GVSU President Philomena Mantella on a year of accelerating initiatives and creativity amid crisis

Though Grand Valley State University President Philomena Mantella, Ph.D. started in her role in July 2019, "It seems like a million years ago," she says. Having spent over half of her tenure thus far leading a major university amid a global pandemic, Mantella is hard at work implementing and accelerating initiatives that she hopes will create lifelong learners through relationship-based teaching, whether this occurs remotely, or in small groups on campus.

Mantella has been working in higher education administration for the better part of her career, most recently spending the past two decades at Northeastern University. There, she worked with vulnerable students who struggled with access or completion, student affairs, enrollment-building, fundraising, and lifelong learning. In her various roles, she frequently supported working college students, adult students, single moms, or those facing poverty.Student wears a mask on campus.

"I got really interested in education as sort of the great equalizer of inclusive opportunity and prosperity," she says. Seeking to fundamentally change educational and career outcomes for college students, Mantella learned that "The biggest opportunity for influence was to influence the system of education."

That's why, when GVSU approached her with the role of President in 2019, she was instantly interested. "This is just the kind of place that I think has the potential to be that kind of high impact player in higher education," she says. Then in July 2019, when Mantella arrived on campus, she hit the ground running, clocking over 8,000 interactions internally and externally, including 50- to 100-people groups of conversational huddles to learn more about the school, its students, and its culture.

What came out of these conversations was a dual approach to innovation at GVSU. By building atop a foundation of the university's education as a lifetime value and the school becoming a diverse and inclusive economic engine, Mantella and her team laid out five foundational commitments: students will learn knowledge and skills for success in the 21st century; students and teachers will engage in the reciprocity of learning; the University will offer lifetime learning for its students; the University will be available to new learners, expanding their typical age 18-22 undergraduate base; and the University will become a talent epicenter.

These five commitments have become even more important amid COVID-19, when most classes have been forced online, and students have been required to adapt to reduced interaction with their teachers and peers.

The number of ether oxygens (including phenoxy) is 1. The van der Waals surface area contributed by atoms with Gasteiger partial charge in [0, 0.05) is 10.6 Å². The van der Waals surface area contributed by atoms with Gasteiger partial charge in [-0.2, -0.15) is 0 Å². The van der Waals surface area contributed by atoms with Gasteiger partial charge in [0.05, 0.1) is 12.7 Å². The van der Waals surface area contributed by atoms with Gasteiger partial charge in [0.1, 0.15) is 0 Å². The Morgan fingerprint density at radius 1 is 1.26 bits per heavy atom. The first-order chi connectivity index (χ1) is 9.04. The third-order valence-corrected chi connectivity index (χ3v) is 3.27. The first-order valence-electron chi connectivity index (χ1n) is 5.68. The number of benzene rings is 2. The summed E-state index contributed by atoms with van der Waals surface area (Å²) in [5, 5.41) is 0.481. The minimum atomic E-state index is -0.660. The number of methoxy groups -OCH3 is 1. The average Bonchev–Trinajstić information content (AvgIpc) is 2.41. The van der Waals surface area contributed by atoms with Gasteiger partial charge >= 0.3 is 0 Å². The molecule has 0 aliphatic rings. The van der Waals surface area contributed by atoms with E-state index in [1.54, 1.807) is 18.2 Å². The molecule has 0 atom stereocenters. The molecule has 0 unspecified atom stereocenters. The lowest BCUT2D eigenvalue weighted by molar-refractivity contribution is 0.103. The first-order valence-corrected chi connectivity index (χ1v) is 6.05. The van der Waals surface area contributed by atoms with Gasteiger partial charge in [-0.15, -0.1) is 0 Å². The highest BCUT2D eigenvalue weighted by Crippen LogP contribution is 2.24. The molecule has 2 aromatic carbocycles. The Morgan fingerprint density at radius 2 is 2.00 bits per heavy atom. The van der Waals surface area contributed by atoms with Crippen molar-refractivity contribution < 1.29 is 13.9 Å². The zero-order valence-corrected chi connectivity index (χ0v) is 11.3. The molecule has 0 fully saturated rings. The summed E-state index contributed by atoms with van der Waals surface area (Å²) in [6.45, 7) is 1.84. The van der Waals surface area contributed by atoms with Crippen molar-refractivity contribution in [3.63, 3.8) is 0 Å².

"I think of COVID as a disruption ... a disruption and an accelerator," says Mantella. "The stakes have increased for us because of the disruption."Student wears a mask on campus.

Mantella points to the University's use of online learning, which has accelerated exponentially since March of this year. She says that when COVID-19 first hit Michigan, all programs temporarily migrated their courses online. Having learned from that experience, "Now we can go back and look at the full portfolio that has been delivered digitally," and increase the amount of online offerings.

This use of virtual learning options has been vital in the fight against the coronavirus, but as GVSU administrators learn more about their students' individual responses to this model, they have determined that in-person learning will continue to play a role in the culture of the school.

Mantella believes in the power of online learning, but "I don't believe in its universal application," she says. Having worked with students from a myriad of backgrounds, Mantella knows that a single solution rarely applies to all learners. "We have to match the type of learner and the constraints in their life and the skills they've built with the digital."

For example, online classes are "A great vehicle for adult learners who are raising their family who have ... life skills and balancing." However, some students may struggle — and are currently struggling — with the fully remote option.

"Some of them are thriving and some of them are not," says Mantella. And she plans to get creative for those who prefer in-person learning. "This crisis is not going away in a month or two. We have to give them some alternatives that are safe that allow them to learn without creating these gaps or big failures for them to overcome."

These alternatives include meeting in small groups face-to-face, an option bolstered by the university's commitment to mask-wearing and testing for the coronavirus. "We don't need a public health order to require masks or limit gatherings," says Mantella, referencing Ottawa County's recent Stay-in-place and Staying Safe orders, the former which grounded GVSU students on the university's main campus in Allendale, and the latter which expired last week.President Mantella at commencement.

And despite the recent upticks in cases, Mantella urges community members to keep in mind the context of the count. "When our numbers were high, people were following the raw numbers. We're a big university in a small county," she says. But with strong testing protocols on campus that test symptomatic, high risk, and random samples of the student and staff population, "We're managing well within the constraints," she adds, and cases are steadily declining.

For most, 2020 has been a year of the unexpected, one that demanded creative solutions and quick thinking to help our businesses, communities, and educational institutions thrive. For Philomena Mantella, the journey has just begun. After almost a year and a half on the job, Mantella says, "I really want people to know that this is a community that I believe in ... both in good times and a time of crisis."
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